The objective of this study was to evaluate perioperative complications in women who underwent minimally invasive sacrocolpopexy (MISC) versus mesh-augmented vaginal repair (vaginal mesh) for pelvic organ prolapse.
We identified patients undergoing MISC and vaginal mesh via Current Procedural Terminology codes from the American College of Surgeons National Surgical Quality Improvement Program database from 2005 to 2016. Those undergoing concomitant hysterectomy were excluded. Univariate analyses were performed to compare baseline characteristics and 30-day complications. Multivariable logistic regression models were constructed to assess the association between surgical approach and complications, prolonged hospitalization, reoperation, and blood transfusion. A multivariable Cox proportional hazard model was used to evaluate hospital readmission.
A total of 5722 patients were identified (2573 MISC [45%], 3149 vaginal mesh [55%]). Those undergoing MISC repairs had a significantly lower rate of urinary tract infection (3.1 vs 4.2%; P = 0.03) and blood transfusion (0.5 vs 1.4%; P < 0.001). There was no difference in reoperation rate (1.3 vs 1.6%; P = 0.35). Multivariable analysis showed no significant association of MISC with overall (odds ratio [OR], 0.91; P = 0.44), major (OR, 1.30; P = 0.31), or minor complication (OR, 0.85; P = 0.26). There were lower odds of receiving a blood transfusion (OR, 0.44; P = 0.02) and higher odds of prolonged hospitalization (>2 days; OR, 1.47; P = 0.003) for the MISC group. There was no difference in reoperation (OR, 0.79; P = 0.38) or hospital readmissions (hazard ratio, 1.25, P = 0.32).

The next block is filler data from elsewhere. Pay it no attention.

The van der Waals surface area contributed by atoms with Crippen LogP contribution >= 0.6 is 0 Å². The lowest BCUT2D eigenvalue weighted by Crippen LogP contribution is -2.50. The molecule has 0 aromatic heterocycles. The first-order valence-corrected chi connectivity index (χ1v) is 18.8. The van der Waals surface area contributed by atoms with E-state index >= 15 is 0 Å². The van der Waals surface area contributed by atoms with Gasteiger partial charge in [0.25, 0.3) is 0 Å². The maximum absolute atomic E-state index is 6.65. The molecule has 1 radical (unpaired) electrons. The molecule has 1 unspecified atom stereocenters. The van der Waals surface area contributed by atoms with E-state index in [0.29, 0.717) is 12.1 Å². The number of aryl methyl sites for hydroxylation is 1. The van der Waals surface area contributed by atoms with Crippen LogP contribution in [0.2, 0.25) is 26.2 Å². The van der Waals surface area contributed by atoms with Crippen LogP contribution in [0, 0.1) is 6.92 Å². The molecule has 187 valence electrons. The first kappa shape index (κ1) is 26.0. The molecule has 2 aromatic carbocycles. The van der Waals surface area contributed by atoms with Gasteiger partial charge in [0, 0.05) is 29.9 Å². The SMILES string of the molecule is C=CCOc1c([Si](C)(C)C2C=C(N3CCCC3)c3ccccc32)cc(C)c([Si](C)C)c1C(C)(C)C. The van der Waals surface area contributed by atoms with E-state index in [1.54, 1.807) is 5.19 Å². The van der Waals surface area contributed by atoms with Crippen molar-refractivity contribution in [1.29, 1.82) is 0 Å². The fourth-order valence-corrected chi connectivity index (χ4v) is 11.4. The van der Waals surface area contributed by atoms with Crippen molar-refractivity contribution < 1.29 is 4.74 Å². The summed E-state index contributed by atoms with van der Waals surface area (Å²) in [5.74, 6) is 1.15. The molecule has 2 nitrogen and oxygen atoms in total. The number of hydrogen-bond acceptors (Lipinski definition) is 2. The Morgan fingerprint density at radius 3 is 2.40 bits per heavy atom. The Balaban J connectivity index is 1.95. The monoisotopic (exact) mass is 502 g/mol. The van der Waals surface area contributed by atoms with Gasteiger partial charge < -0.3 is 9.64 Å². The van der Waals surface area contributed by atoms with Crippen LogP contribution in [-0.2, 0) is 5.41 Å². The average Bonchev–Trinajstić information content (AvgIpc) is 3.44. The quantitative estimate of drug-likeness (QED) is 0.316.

Minimally invasive sacrocolpopexy was associated with a lower rate of blood transfusion than transvaginal mesh placement. There was no significant difference in 30-day complication rates, reoperation, or readmission between these prolapse procedures when performed without concomitant hysterectomy.
From the *Division of Urogynecology, Mayo Clinic;
†Surgical Outcomes Program, Mayo Clinic Kern Center for the Science of Health Care Delivery; and
‡Department of Urology, Mayo Clinic, Rochester, MN.
Correspondence: Cassandra K. Kisby, MD, Division of Urogynecology, Mayo Clinic, Eisenberg Bldg, LO-71, 200 First St SW, Rochester, MN 55905. E-mail: Kisby.email@example.com.
The authors have declared they have no conflicts of interest.
Supplemental digital contents are available for this article. Direct URL citations appear in the printed text and are provided in the HTML and PDF versions of this article on the journal’s Web site (www.fpmrs.net).